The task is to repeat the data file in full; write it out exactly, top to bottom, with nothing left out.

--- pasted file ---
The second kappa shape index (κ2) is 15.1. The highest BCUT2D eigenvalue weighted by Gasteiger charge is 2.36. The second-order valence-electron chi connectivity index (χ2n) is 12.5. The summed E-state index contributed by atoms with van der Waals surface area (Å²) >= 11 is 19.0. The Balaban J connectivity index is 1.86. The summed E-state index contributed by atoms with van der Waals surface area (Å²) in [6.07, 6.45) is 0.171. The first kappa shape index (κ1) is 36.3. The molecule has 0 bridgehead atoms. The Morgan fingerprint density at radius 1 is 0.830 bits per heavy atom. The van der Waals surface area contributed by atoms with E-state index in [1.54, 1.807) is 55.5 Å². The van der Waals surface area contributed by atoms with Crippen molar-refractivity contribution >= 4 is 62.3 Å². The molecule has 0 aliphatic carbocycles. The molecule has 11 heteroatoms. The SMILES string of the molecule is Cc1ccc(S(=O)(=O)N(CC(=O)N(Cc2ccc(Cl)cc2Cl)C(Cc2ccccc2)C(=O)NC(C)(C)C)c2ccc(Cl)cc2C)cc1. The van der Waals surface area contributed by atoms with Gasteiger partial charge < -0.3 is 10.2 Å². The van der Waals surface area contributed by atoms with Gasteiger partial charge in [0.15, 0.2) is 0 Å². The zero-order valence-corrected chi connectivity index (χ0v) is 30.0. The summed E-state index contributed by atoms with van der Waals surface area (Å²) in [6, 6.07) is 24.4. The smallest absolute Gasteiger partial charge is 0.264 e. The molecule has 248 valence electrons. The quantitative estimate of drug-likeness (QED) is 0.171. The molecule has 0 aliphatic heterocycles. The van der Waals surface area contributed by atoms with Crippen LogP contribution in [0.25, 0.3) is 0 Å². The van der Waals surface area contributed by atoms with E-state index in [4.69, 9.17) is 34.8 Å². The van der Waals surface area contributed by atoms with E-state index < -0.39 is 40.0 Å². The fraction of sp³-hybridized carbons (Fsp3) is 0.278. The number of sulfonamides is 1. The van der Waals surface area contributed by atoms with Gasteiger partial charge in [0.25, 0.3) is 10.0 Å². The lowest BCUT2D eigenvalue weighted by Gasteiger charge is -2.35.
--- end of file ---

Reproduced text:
The second kappa shape index (κ2) is 15.1. The highest BCUT2D eigenvalue weighted by Gasteiger charge is 2.36. The second-order valence-electron chi connectivity index (χ2n) is 12.5. The summed E-state index contributed by atoms with van der Waals surface area (Å²) >= 11 is 19.0. The Balaban J connectivity index is 1.86. The summed E-state index contributed by atoms with van der Waals surface area (Å²) in [6.07, 6.45) is 0.171. The first kappa shape index (κ1) is 36.3. The molecule has 0 bridgehead atoms. The Morgan fingerprint density at radius 1 is 0.830 bits per heavy atom. The van der Waals surface area contributed by atoms with E-state index in [1.54, 1.807) is 55.5 Å². The van der Waals surface area contributed by atoms with Crippen molar-refractivity contribution >= 4 is 62.3 Å². The molecule has 0 aliphatic carbocycles. The molecule has 11 heteroatoms. The SMILES string of the molecule is Cc1ccc(S(=O)(=O)N(CC(=O)N(Cc2ccc(Cl)cc2Cl)C(Cc2ccccc2)C(=O)NC(C)(C)C)c2ccc(Cl)cc2C)cc1. The van der Waals surface area contributed by atoms with Gasteiger partial charge < -0.3 is 10.2 Å². The van der Waals surface area contributed by atoms with Gasteiger partial charge in [0.15, 0.2) is 0 Å². The zero-order valence-corrected chi connectivity index (χ0v) is 30.0. The summed E-state index contributed by atoms with van der Waals surface area (Å²) in [6, 6.07) is 24.4. The smallest absolute Gasteiger partial charge is 0.264 e. The molecule has 248 valence electrons. The quantitative estimate of drug-likeness (QED) is 0.171. The molecule has 0 aliphatic heterocycles. The van der Waals surface area contributed by atoms with Crippen LogP contribution in [0.25, 0.3) is 0 Å². The van der Waals surface area contributed by atoms with E-state index in [4.69, 9.17) is 34.8 Å². The van der Waals surface area contributed by atoms with E-state index < -0.39 is 40.0 Å². The fraction of sp³-hybridized carbons (Fsp3) is 0.278. The number of sulfonamides is 1. The van der Waals surface area contributed by atoms with Gasteiger partial charge in [0.25, 0.3) is 10.0 Å². The lowest BCUT2D eigenvalue weighted by Gasteiger charge is -2.35.